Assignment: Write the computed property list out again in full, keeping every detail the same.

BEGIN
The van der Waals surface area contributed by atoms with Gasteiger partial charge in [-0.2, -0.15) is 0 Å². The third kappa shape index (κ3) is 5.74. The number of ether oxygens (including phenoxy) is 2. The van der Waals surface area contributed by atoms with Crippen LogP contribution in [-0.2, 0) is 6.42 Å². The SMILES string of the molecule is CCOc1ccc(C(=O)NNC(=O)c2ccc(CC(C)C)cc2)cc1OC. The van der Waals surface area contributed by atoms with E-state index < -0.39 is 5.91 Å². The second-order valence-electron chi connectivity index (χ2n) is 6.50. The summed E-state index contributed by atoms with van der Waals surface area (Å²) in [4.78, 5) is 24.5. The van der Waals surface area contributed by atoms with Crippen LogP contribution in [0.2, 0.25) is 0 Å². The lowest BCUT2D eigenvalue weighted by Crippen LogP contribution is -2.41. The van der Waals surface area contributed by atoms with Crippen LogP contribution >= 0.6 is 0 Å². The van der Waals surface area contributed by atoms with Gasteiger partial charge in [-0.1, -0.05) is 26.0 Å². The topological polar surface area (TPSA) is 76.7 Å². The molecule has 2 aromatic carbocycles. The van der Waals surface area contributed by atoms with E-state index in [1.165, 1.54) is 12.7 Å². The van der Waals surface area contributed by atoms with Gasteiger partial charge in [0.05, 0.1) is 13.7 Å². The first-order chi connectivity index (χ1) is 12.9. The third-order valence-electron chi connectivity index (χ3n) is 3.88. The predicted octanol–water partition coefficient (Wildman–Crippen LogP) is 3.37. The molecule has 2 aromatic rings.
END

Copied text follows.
The van der Waals surface area contributed by atoms with Gasteiger partial charge in [-0.2, -0.15) is 0 Å². The third kappa shape index (κ3) is 5.74. The number of ether oxygens (including phenoxy) is 2. The van der Waals surface area contributed by atoms with Crippen LogP contribution in [-0.2, 0) is 6.42 Å². The SMILES string of the molecule is CCOc1ccc(C(=O)NNC(=O)c2ccc(CC(C)C)cc2)cc1OC. The van der Waals surface area contributed by atoms with E-state index < -0.39 is 5.91 Å². The second-order valence-electron chi connectivity index (χ2n) is 6.50. The summed E-state index contributed by atoms with van der Waals surface area (Å²) in [4.78, 5) is 24.5. The van der Waals surface area contributed by atoms with Crippen LogP contribution in [0.2, 0.25) is 0 Å². The lowest BCUT2D eigenvalue weighted by Crippen LogP contribution is -2.41. The van der Waals surface area contributed by atoms with Crippen LogP contribution >= 0.6 is 0 Å². The van der Waals surface area contributed by atoms with Gasteiger partial charge in [-0.1, -0.05) is 26.0 Å². The topological polar surface area (TPSA) is 76.7 Å². The molecule has 2 aromatic carbocycles. The van der Waals surface area contributed by atoms with E-state index in [1.165, 1.54) is 12.7 Å². The van der Waals surface area contributed by atoms with Gasteiger partial charge in [0.05, 0.1) is 13.7 Å². The first-order chi connectivity index (χ1) is 12.9. The third-order valence-electron chi connectivity index (χ3n) is 3.88. The predicted octanol–water partition coefficient (Wildman–Crippen LogP) is 3.37. The molecule has 2 aromatic rings.